Intraoperative Evaluation for Extracolonic Disease in Colon Cancer Patients

Chapter
Part of the Frozen Section Library book series (FROZEN, volume 4)

Abstract

Although radiographic studies usually provide accurate preoperative staging information in colorectal cancer patients, intraoperative frozen section evaluation of extracolonic tissues may be requested in order to confirm the diagnosis of a metastasis or ensure its complete resection. The liver represents the most common site of distant organ metastases from colorectal cancer. Several benign lesions may simulate liver metastases, most notably von Meyenberg complexes and bile duct hamartomas. Peritoneal carcinomatosis is also an important intraoperative finding that may alter the surgical management of colon cancer patients. A number of mimics of peritoneal carcinomatosis are encountered in the frozen section laboratory.

Keywords

Metastasis Liver Bile duct hamartoma Peritoneal carcinomatosis 

References

  1. 1.
    Cao CQ, Yan TD, Liauw W, Morris DL (2009) Comparison of optimally resected hepatectomy and peritonectomy patient with colorectal cancer metastasis. J Surg Oncol 100(7):529–533PubMedCrossRefGoogle Scholar
  2. 2.
    Rakha E, Ramaiah S, McGregor A (2006) Accuracy of frozen section in the diagnosis of liver mass lesions. J Clin Pathol 59:352–354PubMedCrossRefGoogle Scholar
  3. 3.
    Citak EC, Karadeniz C, Oguz A, Boyunaga O, Ekinci O, Okur V (2007) Nodular regenerative hyperplasia and focal nodular hyperplasia of the liver mimicking hepatic metastasis in children with solid tumors and a review of literature. Pediatr Hematol Oncol 24(4):281–289PubMedCrossRefGoogle Scholar
  4. 4.
    Kondi-Pafiti AI, Grapsa DS, Kairi-Vasilatou ED, Voros DK, Smyrniotis VE (2006) “Solitary necrotic nodule of the liver”: an enigmatic entity mimicking malignancy. Int J Gastrointest Cancer 37(23):74–78PubMedCrossRefGoogle Scholar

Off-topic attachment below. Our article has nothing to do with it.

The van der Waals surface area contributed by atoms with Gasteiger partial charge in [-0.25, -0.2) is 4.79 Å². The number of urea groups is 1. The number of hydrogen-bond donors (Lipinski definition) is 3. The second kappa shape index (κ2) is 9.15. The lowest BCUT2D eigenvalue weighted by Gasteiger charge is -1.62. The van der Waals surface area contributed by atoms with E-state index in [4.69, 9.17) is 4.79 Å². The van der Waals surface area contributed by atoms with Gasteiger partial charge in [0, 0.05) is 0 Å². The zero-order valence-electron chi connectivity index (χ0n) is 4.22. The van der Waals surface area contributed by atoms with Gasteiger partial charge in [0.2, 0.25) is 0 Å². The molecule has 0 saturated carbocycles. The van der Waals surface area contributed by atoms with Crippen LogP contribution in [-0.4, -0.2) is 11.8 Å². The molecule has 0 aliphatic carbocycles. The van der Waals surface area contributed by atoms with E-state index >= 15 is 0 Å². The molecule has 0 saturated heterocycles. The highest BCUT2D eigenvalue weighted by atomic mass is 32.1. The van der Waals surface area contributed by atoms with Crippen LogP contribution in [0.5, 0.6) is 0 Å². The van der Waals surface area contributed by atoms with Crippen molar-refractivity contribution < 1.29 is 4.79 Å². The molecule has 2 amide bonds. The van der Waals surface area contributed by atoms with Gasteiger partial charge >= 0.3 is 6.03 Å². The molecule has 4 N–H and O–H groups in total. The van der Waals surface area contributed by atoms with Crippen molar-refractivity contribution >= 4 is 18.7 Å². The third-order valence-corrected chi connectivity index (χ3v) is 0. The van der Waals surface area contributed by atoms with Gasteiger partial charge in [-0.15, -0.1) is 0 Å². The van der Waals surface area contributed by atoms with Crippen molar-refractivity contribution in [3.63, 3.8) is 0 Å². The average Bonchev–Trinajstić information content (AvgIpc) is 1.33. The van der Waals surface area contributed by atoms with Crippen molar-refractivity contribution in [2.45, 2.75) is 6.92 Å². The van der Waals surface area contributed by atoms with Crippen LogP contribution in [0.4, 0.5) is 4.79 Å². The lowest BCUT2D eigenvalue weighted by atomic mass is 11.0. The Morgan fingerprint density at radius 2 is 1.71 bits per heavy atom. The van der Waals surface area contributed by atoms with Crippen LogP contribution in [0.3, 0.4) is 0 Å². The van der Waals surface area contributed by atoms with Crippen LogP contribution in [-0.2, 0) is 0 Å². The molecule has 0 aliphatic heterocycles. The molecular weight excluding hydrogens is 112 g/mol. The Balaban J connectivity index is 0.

5. 5.
    Kroncke TJ, Taupitz M, Kivelitz D, et al (2000) Multifocal nodular fatty infiltration of the liver mimicking metastatic disease on CT: imaging findings and diagnosis using MR imaging. Eur Radiol 10(7):1095–1100PubMedCrossRefGoogle Scholar
  6. 6.
    Ryan RS, Al-Hashimi H, Lee MJ (2001) Hepatic abscesses in elderly patients mimicking metastatic disease. Ir J Med Sci 170(4):251–253PubMedCrossRefGoogle Scholar
  7. 7.
    Yamashita Y, Shimada M, Taguchi K, et al (2000) Hepatic sclerosing hemangioma mimicking a metastatic liver tumor: report of a case. Surg Today 30(9):849–852PubMedCrossRefGoogle Scholar
  8. 8.
    Yoon KH, Yun KJ, Lee JM, Kim CG (2000) Solitary necrotic nodules of the liver mimicking hepatic metastases: report of two cases. Korean J Radiol 1(3):165–168PubMedCrossRefGoogle Scholar
  9. 9.
    Varban O, Levine EA, Stewart JH, McCoy TP, Shen P (2009) Outcomes associated with cytoreductive surgery and intraperitoneal hyperthermic chemotherapy in colorectal patients with peritoneal surface disease and hepatic metastases. Cancer 115(15):3427–3436PubMedCrossRefGoogle Scholar
  10. 10.
    DeHaas RJ, Wicherts DA, Adam R (2008) Resection of colorectal liver metastases with extrahepatic disease. Dig Surg 25(6):461–466CrossRefGoogle Scholar
  11. 11.
    Clement PB, Granai CO, Young RH, Scully RE (1994) Endometriosis with myxoid change. A case simulating pseudomyxoma peritonei. Am J Surg Pathol 18(8):849–853PubMedCrossRefGoogle Scholar
  12. 12.
    Hameed A, Jafri N, Copeland LJ, O’Toole RV (1996) Endometriosis with myxoid change simulating mucinous adenocarcinoma and pseudomyxoma peritonei. Gynecol Oncol 62(2):317–319PubMedCrossRefGoogle Scholar
  13. 13.
    Ozan H, Ozerkan K, Orhan A (2009) Peritoneal tuberculosis mimicking peritoneal carcinomatosis. Eur J Gynaecol Oncol 30(4):426–430PubMedGoogle Scholar

Copyright information

© Springer Science+Business Media, LLC 2010

Authors and Affiliations

  1. 1.Weill Medical College Cornell UniversityNew YorkUSA

Personalised recommendations